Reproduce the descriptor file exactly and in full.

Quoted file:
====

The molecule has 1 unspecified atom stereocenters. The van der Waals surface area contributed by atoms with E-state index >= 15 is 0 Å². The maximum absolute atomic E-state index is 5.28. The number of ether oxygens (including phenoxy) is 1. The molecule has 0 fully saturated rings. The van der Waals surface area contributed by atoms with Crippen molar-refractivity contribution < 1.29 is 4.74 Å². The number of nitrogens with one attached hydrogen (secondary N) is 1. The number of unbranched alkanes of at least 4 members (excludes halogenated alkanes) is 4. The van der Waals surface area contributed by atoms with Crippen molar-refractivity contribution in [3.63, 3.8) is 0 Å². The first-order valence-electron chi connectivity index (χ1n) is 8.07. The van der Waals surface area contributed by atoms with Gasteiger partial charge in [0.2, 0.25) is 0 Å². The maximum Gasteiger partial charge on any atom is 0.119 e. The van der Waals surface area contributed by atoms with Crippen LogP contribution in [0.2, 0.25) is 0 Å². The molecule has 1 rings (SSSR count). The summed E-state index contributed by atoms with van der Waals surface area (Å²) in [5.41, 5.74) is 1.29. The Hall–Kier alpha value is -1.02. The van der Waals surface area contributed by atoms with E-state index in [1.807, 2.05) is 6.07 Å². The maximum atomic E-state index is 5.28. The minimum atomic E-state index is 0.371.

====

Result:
The molecule has 1 unspecified atom stereocenters. The van der Waals surface area contributed by atoms with E-state index >= 15 is 0 Å². The maximum absolute atomic E-state index is 5.28. The number of ether oxygens (including phenoxy) is 1. The molecule has 0 fully saturated rings. The van der Waals surface area contributed by atoms with Crippen molar-refractivity contribution < 1.29 is 4.74 Å². The number of nitrogens with one attached hydrogen (secondary N) is 1. The number of unbranched alkanes of at least 4 members (excludes halogenated alkanes) is 4. The van der Waals surface area contributed by atoms with Crippen molar-refractivity contribution in [3.63, 3.8) is 0 Å². The first-order valence-electron chi connectivity index (χ1n) is 8.07. The van der Waals surface area contributed by atoms with Gasteiger partial charge in [0.2, 0.25) is 0 Å². The maximum Gasteiger partial charge on any atom is 0.119 e. The van der Waals surface area contributed by atoms with Crippen LogP contribution in [0.2, 0.25) is 0 Å². The molecule has 1 rings (SSSR count). The summed E-state index contributed by atoms with van der Waals surface area (Å²) in [5.41, 5.74) is 1.29. The Hall–Kier alpha value is -1.02. The van der Waals surface area contributed by atoms with E-state index in [1.807, 2.05) is 6.07 Å². The maximum atomic E-state index is 5.28. The minimum atomic E-state index is 0.371.